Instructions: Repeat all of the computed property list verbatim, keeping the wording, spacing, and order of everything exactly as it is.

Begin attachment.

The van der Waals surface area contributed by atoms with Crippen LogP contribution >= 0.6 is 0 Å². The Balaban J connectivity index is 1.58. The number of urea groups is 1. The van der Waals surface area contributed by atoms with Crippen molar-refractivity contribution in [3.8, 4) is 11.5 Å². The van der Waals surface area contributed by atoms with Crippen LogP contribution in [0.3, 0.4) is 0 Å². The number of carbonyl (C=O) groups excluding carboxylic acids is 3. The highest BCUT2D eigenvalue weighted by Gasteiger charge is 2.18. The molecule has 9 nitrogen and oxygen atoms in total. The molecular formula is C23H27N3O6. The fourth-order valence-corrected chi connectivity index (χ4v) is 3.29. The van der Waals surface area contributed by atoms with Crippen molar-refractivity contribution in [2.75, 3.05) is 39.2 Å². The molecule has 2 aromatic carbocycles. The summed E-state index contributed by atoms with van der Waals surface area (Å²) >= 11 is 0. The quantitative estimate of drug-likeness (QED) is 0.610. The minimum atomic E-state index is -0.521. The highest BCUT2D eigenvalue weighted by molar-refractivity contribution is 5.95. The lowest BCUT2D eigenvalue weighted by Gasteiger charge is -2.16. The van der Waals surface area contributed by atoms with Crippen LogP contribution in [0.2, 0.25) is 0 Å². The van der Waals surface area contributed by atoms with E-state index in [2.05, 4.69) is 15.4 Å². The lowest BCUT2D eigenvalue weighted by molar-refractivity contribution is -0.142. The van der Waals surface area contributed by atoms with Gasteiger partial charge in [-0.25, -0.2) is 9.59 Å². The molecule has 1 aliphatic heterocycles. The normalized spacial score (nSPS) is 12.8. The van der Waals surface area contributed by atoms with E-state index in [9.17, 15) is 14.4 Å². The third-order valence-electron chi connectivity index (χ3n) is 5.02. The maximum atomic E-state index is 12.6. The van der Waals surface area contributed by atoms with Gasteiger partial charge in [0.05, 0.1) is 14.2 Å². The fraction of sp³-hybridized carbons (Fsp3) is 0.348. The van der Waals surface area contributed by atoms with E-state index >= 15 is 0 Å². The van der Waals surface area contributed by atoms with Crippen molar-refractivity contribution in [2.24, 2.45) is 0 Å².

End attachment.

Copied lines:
The van der Waals surface area contributed by atoms with Crippen LogP contribution >= 0.6 is 0 Å². The Balaban J connectivity index is 1.58. The number of urea groups is 1. The van der Waals surface area contributed by atoms with Crippen molar-refractivity contribution in [3.8, 4) is 11.5 Å². The van der Waals surface area contributed by atoms with Crippen LogP contribution in [0.3, 0.4) is 0 Å². The number of carbonyl (C=O) groups excluding carboxylic acids is 3. The highest BCUT2D eigenvalue weighted by Gasteiger charge is 2.18. The molecule has 9 nitrogen and oxygen atoms in total. The molecular formula is C23H27N3O6. The fourth-order valence-corrected chi connectivity index (χ4v) is 3.29. The van der Waals surface area contributed by atoms with Crippen molar-refractivity contribution in [2.75, 3.05) is 39.2 Å². The molecule has 2 aromatic carbocycles. The summed E-state index contributed by atoms with van der Waals surface area (Å²) >= 11 is 0. The quantitative estimate of drug-likeness (QED) is 0.610. The minimum atomic E-state index is -0.521. The highest BCUT2D eigenvalue weighted by molar-refractivity contribution is 5.95. The lowest BCUT2D eigenvalue weighted by Gasteiger charge is -2.16. The van der Waals surface area contributed by atoms with Crippen LogP contribution in [0.2, 0.25) is 0 Å². The van der Waals surface area contributed by atoms with E-state index in [2.05, 4.69) is 15.4 Å². The lowest BCUT2D eigenvalue weighted by molar-refractivity contribution is -0.142. The van der Waals surface area contributed by atoms with Gasteiger partial charge in [-0.25, -0.2) is 9.59 Å². The molecule has 1 aliphatic heterocycles. The normalized spacial score (nSPS) is 12.8. The van der Waals surface area contributed by atoms with E-state index in [9.17, 15) is 14.4 Å². The third-order valence-electron chi connectivity index (χ3n) is 5.02. The maximum atomic E-state index is 12.6. The van der Waals surface area contributed by atoms with Gasteiger partial charge in [0.05, 0.1) is 14.2 Å². The fraction of sp³-hybridized carbons (Fsp3) is 0.348. The van der Waals surface area contributed by atoms with E-state index >= 15 is 0 Å². The van der Waals surface area contributed by atoms with Crippen molar-refractivity contribution in [2.24, 2.45) is 0 Å².